Here’s the summary of what has actually happened– a summary that nearly every climate scientist would have to agree with. Since the industrial revolution, we’ve increased CO2 in the atmosphere from .03 percent to .04 percent, and temperatures have gone up less than a degree Celsius, a rate of increase that has occurred at many points in history. Few deny that during the last fifteen-plus years, the time of record and accelerating emissions, there has been little to no warming– and the models failed to predict that. By contrast, if one assumed that CO2 in the atmosphere had no major positive feedbacks, and just warmed the atmosphere in accordance with the greenhouse effect, this mild warming is pretty much what one would get.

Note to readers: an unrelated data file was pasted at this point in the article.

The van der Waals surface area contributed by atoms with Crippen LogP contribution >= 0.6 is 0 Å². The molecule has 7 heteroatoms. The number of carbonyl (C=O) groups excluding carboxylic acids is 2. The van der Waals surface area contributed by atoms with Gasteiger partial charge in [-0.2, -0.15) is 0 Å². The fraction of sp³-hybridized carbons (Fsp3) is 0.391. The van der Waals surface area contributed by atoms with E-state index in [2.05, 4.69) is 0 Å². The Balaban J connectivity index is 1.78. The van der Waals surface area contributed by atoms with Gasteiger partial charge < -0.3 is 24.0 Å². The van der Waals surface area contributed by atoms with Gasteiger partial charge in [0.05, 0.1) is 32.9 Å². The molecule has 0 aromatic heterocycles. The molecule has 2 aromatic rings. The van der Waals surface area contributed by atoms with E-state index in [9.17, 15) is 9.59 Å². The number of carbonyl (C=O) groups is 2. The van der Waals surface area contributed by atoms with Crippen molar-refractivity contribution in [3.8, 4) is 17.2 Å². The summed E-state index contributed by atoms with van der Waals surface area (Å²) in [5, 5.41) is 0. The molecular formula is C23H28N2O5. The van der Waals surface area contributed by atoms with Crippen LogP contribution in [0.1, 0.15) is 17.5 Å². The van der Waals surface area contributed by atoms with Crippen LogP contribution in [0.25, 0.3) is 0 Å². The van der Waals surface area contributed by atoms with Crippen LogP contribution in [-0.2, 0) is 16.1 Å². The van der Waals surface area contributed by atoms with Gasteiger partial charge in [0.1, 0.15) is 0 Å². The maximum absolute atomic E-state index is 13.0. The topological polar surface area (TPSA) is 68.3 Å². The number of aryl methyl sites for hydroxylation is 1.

Thus every prediction of drastic future consequences is based on speculative models that have failed to predict the climate trend so far and that speculate a radically different trend than what has actually happened in the last thirty to eighty years of emitting substantial amounts of CO2.
Figure 4.3: Climate Prediction Models That Can’t Predict Climate
My question for experts: Is there anything seriously wrong with this figure? In particular, is it really true that virtually every major climate model overpredicts global temperature? I’m genuinely curious, but I insist on a straight answer.
Dec 12 2014 at 1:45am
It is true. I regularly visit wattsupwiththat.com blog led by Anthony Watts. A hotbed of deniers, the writers and vast majority of commenters critically review the data. The failure of the climate models has been a noted feature of the blog for years. I defer to information there.